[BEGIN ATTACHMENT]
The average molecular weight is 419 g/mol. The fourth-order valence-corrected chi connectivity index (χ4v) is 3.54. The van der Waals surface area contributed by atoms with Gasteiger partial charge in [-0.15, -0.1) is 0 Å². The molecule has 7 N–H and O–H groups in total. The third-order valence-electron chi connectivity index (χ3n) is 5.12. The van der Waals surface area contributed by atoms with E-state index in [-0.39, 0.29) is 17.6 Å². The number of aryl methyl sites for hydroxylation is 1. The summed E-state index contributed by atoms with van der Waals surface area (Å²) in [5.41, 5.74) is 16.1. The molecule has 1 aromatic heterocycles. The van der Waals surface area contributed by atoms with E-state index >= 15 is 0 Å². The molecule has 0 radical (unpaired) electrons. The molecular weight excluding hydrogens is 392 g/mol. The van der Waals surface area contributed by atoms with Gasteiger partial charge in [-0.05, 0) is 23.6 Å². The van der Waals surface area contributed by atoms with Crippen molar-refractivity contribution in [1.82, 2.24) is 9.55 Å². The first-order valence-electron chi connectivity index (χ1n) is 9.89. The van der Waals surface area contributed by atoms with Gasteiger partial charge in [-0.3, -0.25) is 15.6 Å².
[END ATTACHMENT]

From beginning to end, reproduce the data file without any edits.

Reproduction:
The average molecular weight is 419 g/mol. The fourth-order valence-corrected chi connectivity index (χ4v) is 3.54. The van der Waals surface area contributed by atoms with Gasteiger partial charge in [-0.15, -0.1) is 0 Å². The molecule has 7 N–H and O–H groups in total. The third-order valence-electron chi connectivity index (χ3n) is 5.12. The van der Waals surface area contributed by atoms with E-state index in [-0.39, 0.29) is 17.6 Å². The number of aryl methyl sites for hydroxylation is 1. The summed E-state index contributed by atoms with van der Waals surface area (Å²) in [5.41, 5.74) is 16.1. The molecule has 1 aromatic heterocycles. The van der Waals surface area contributed by atoms with E-state index >= 15 is 0 Å². The molecule has 0 radical (unpaired) electrons. The molecular weight excluding hydrogens is 392 g/mol. The van der Waals surface area contributed by atoms with Gasteiger partial charge in [-0.05, 0) is 23.6 Å². The van der Waals surface area contributed by atoms with Crippen molar-refractivity contribution in [1.82, 2.24) is 9.55 Å². The first-order valence-electron chi connectivity index (χ1n) is 9.89. The van der Waals surface area contributed by atoms with Gasteiger partial charge in [-0.3, -0.25) is 15.6 Å².